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Can SARS-CoV-2 infection cause diabetes?

Can SARS-CoV-2 infection cause diabetes?

In a recent study published within the journal JAMA Network Open, researchers performed a cohort study between January 1, 2020, and December 31, 2021, in British Columbia, Canada, to evaluate the association between severe acute respiratory syndrome coronavirus 2 (SARS-CoV-2) infection and incident diabetes.

Study: Association of COVID-19 Infection With Incident Diabetes. Image Credit: Design_Cells / Shutterstock


During its acute phase, SARS-CoV-2 infection mainly affects the respiratory system. In the long run, it leads to numerous acute and chronic sequelae through which other organ systems might become involved. Studies suggest that SARS-CoV-2) infection is perhaps related to worsening symptoms in individuals with diabetes.

Nevertheless, it’s unknown whether coronavirus disease 2019 (COVID-19) is related to transient hyperglycemia during energetic infection or whether these metabolic alterations persist over time, increasing the danger of incident diabetes amongst infected individuals. Most published studies evaluating the association between SARS-CoV-2 infection and incident diabetes used relatively small samples and fetched limited consequence ascertainment.

In regards to the study

In the current study, researchers used population-based registries and administrative data sets of the British Columbia COVID-19 Cohort, a public health surveillance system, to guage the potential association between COVID-19, its severity, and diabetes incidence. This method encompasses data on the outpatient department (OPD) and emergency department (ED) visits, hospitalizations, pharmaceuticals, chronic health conditions, and other vital statistics of the British Columbia population.

As well as, the team computed the population-attributable fraction (PAF) to estimate the population-level burden of diabetes attributable to COVID-19 while controlling for potential confounders.

All eligible adult (aged ≥18 years) participants tested COVID-19-positive in the course of the study duration on a real-time reverse transcription-polymerase chain response (RT-PCR) assay. The team created a matched control cohort with individuals who tested COVID-19-negative based on sociodemographic variables, similar to gender, age (±3 years), and RT-PCR sample collection date (±7 days) at a 1:4 ratio. Other covariates measured on this evaluation were preexisting chronic conditions and vaccination status.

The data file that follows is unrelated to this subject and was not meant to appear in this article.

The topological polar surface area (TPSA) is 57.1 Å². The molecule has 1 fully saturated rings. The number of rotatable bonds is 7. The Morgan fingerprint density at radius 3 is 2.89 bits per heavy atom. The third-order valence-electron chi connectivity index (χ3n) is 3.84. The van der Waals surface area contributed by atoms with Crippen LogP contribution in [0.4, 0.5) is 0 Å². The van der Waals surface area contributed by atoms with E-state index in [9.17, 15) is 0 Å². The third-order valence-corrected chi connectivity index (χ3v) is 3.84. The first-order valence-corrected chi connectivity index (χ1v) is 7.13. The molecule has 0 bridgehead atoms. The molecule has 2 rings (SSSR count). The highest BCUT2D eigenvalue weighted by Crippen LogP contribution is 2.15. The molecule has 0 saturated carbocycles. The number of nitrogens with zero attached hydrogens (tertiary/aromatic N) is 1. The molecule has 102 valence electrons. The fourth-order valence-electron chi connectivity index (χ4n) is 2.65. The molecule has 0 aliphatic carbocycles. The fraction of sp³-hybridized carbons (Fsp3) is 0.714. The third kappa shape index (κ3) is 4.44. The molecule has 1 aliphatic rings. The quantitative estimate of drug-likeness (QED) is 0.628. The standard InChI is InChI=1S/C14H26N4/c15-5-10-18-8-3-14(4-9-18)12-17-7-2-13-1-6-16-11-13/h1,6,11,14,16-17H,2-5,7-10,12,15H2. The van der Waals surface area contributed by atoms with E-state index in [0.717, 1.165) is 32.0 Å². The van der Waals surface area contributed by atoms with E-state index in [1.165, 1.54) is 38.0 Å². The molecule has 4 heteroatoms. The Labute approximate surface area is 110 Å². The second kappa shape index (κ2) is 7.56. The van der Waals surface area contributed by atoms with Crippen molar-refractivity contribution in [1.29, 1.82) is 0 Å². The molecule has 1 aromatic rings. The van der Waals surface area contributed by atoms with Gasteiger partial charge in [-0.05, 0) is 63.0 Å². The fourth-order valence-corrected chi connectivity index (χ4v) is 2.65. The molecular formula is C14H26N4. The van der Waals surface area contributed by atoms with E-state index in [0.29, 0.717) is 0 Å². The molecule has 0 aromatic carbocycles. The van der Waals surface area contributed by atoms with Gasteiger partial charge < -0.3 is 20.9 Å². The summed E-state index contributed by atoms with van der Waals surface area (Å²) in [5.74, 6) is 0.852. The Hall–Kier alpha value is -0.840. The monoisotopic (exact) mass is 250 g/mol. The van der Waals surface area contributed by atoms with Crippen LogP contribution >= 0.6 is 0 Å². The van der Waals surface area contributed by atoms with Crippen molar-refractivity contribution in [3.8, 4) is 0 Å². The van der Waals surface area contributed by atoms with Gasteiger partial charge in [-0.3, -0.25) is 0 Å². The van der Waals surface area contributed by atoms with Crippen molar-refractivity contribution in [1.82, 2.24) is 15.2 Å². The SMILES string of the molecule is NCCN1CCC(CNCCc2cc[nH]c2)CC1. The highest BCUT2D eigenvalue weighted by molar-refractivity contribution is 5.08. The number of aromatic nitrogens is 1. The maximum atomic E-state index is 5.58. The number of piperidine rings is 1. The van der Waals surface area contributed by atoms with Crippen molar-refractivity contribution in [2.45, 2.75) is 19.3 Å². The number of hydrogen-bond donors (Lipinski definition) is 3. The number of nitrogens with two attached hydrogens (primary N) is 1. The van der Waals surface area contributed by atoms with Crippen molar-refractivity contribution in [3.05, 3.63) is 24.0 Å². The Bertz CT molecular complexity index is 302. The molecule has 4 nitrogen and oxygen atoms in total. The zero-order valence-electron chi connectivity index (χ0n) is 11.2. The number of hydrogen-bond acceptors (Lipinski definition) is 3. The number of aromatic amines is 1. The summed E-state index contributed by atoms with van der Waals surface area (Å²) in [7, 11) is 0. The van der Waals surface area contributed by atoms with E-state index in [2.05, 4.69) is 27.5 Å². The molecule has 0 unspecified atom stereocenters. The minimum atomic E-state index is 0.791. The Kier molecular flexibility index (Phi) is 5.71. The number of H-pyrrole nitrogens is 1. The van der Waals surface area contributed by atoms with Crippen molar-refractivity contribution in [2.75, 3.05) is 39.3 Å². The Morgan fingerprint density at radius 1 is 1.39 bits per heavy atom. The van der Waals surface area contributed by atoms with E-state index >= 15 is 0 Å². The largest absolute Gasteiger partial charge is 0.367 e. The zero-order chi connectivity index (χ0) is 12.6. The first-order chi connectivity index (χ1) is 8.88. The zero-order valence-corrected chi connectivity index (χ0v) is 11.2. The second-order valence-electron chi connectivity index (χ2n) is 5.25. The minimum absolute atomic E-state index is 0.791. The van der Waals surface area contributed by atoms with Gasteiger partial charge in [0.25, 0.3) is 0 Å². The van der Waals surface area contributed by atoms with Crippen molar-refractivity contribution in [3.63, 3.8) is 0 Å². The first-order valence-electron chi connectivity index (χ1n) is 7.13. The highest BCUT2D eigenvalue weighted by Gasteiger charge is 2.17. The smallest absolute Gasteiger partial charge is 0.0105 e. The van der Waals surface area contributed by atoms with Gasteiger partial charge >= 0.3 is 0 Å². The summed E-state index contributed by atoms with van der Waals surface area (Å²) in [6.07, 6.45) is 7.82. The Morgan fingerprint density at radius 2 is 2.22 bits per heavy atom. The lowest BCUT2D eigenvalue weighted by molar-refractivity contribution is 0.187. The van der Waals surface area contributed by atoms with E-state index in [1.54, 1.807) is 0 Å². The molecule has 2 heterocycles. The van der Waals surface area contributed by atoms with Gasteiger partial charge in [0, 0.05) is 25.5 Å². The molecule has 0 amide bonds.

The first exposure and consequence of interest were RT-PCR–confirmed COVID-19 and incident diabetes, identified nearly a month after the index date, i.e., the RT-PCR sample collection date, to the earliest identification of any of the study consequence, patient death, or end of the study.

The researchers calculated events of incident diabetes and person-days for every study group, which they used to compute diabetes incidence rates, i.e., variety of events/100,000 person-years. They used the Kaplan-Meier method to attract cumulative incidence curves and Cox proportional hazards regression models to match diabetes risk in all participants attributable to their exposure status, accounting for matched data.


The ultimate analytic sample of this study comprised 629,935 individuals with a median age of 32 years. Of those, 51.2% were females, and the remaining were males. The number of people exposed to SARS-CoV-2 was 125,987, while the remaining 503,948 individuals remained unexposed.

The team followed up with all of the study participants for a mean of 257 days. They recorded incident diabetes events amongst 2472 individuals, including 608 (0.5%) exposed individuals and 1,864 (0.4%) unexposed individuals. Amongst individuals with incident diabetes, 1,393 were females, and 1,079 were males.

Within the study cohort, the incidence diabetes rate per 100,000 person-years was markedly higher within the exposed vs. unexposed group (672.2 vs. 508.7 incidents; 95% CI), with an overall adjusted hazard ratio (HR) of 1.17. The authors noted an association between COVID-19 and an elevated risk of incident diabetes. On the population level, it contributed to a 3% to five% excess burden of diabetes, which is perhaps enough to overburden healthcare systems.

Further, the authors noted a correlation between SARS-CoV-2 exposure and non–insulin-dependent diabetes only in sensitivity evaluation classifying diabetes as insulin-dependent and insulin-independent, with HR=1.17. Moreover, the vaccine status-stratified evaluation suggested a correlation between SARS-CoV-2 exposure and incident diabetes within the unvaccinated cohort but not in partially and fully vaccinated cohorts.


This massive, population-based cohort study demonstrated that SARS-CoV-2 infection was related to a better risk of incident diabetes overall. Male sex and disease severity further heightened the danger of diabetes in all participants, no matter gender. Thus, it highlighted that public health agencies and clinicians must remain aware of the potential long-term COVID-19 sequelae and constantly monitor SARS-CoV-2-infected individuals for new-onset diabetes to offer them with the perfect and most timely diagnosis and treatment.


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